MORE than 100 traditional and community leaders around Malaita province have welcomed the proposed Reparation Bill which is aimed at addressing outstanding issues triggered by the Solomon Islands ethnic tension and the effects of the Bougainville Crisis.
A joint government team from the Ministry of National Unity, Reconciliation and Peace (MNRUP) and the United Nations Development Programme (UNDP) together with representatives of other line ministries have held consultations on the bill at Buma Village in West Kwara’ae over two days to gather the views of Malaitan people on the bill.
The consultation process will be helpful to assist in the formulation of the Reparation Bill and to develop a Reparation Policy Framework that will address outstanding grievances stemming from the two conflicts.
Director of the Peace and Reconciliation Division, Reuben Lilo said the consultation process is the first step towards drafting of the bill and the formulation of a policy framework that will guide the reparation process.
The reparation process is one of the priority areas of the ruling Solomon Islands Democratic Coalition for Change Government (SIDCCG) under its Peace Rehabilitation Policy.
Many Solomon Islanders have been victimised during the two conflicts and the national government is moving towards addressing their outstanding grievances in order to re-establish lasting peace in the country.
The Reparation process is one of the recommendations of the Truth and Reconciliation Commission (TRC) Report and the SIDCC Government is keen to seriously pursue it with the aim to re-establish lasting peace in Solomon Islands.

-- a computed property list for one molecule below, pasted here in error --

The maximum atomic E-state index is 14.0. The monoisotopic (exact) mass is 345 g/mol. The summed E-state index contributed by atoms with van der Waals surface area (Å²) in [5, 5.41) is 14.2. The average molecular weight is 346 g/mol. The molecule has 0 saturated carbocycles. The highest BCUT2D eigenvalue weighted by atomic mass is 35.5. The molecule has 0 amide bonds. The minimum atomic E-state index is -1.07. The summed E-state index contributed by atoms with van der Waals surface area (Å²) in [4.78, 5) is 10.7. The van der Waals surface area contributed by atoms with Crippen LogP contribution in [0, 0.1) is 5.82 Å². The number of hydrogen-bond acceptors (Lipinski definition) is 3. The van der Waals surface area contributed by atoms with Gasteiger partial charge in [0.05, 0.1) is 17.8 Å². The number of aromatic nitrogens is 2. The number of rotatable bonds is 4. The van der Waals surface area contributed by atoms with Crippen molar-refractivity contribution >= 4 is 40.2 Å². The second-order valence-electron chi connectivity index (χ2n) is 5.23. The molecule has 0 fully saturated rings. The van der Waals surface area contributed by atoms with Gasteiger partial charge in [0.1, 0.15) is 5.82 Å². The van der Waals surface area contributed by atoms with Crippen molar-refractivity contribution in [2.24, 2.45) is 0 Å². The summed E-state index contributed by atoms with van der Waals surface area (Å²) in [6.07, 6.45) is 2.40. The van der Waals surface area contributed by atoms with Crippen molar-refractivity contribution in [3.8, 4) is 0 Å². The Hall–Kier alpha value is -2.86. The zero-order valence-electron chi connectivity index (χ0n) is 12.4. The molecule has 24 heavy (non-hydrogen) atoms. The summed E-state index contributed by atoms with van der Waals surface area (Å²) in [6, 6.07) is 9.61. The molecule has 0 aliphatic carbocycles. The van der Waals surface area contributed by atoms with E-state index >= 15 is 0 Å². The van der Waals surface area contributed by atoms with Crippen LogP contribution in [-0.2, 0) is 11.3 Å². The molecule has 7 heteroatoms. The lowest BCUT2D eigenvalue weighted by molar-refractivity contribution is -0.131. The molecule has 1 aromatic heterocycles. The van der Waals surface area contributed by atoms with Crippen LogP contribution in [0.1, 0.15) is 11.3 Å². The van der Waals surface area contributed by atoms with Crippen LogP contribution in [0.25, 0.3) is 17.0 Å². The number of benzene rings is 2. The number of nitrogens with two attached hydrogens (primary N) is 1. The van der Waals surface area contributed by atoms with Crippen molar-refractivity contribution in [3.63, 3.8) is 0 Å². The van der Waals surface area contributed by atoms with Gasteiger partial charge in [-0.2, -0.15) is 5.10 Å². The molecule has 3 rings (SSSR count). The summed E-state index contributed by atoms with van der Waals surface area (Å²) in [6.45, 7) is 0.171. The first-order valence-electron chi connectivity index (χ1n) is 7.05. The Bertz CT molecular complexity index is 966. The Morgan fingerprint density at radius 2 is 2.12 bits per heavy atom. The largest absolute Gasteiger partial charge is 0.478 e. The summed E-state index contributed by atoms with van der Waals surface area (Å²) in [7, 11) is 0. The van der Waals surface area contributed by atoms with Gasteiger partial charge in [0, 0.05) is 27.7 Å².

The TRC report has recommended the enactment of a Reparation Act to provide a legal framework for the reparation process.
The Reparation Act will also guide the establishment of a Solomon Islands Reparation Commission (SIRC) as well as the drawing up of a Comprehensive Reparation Plan (CRP) to support the administration of the reparation process.
Many speakers including traditional leaders, ex-combatants, women and youth representatives said the bill is a welcoming development that will lead towards the re-establishment of peaceful co-existence in the country.
Speaking on behalf of the Malaita Provincial Government, MPA for Ward 16, Finley Fiumae said Malaita Province appreciates this proposed bill which it believed will address Malaitans’ outstanding grievances during the tension.
“We are hopeful that this bill will be passed so that the pain and suffering endured by Malaitans during the tension are settled once and for all,” Mr Fiumae said.
Former Malaita Premier David Oeta also reminded the National Government to ensure the bill is passed before the dissolution of Parliament at the end of the year.
“I want to remind the Government that this bill is supported by the people of Malaita and it must be passed before the term of the current parliament ends this year,” Mr Oeta said.
Malaita Wowen’s Desk Officer, Clera Rikimani said women in Malaita welcomed the bill and hoped that it will address issues affecting women, which were obvious during the tension period.
“Many women from Malaita have suffered the negative effects of the crisis which are still painful to us today and we called on the Government to seriously take the bill to Parliament,” she urged.
The consultation process which was earlier held in Guadalcanal, Choiseul and Western Provinces was the first step in the drafting process which was coordinated by the Ministry of National Unity, Reconciliation and Peace (MNURP) with support from the United Nations Peace Building Fund project implemented by the UNDP and the UN Women project.
A second round of consultations around the country will be held as soon as the draft bill is formulated for further discussions.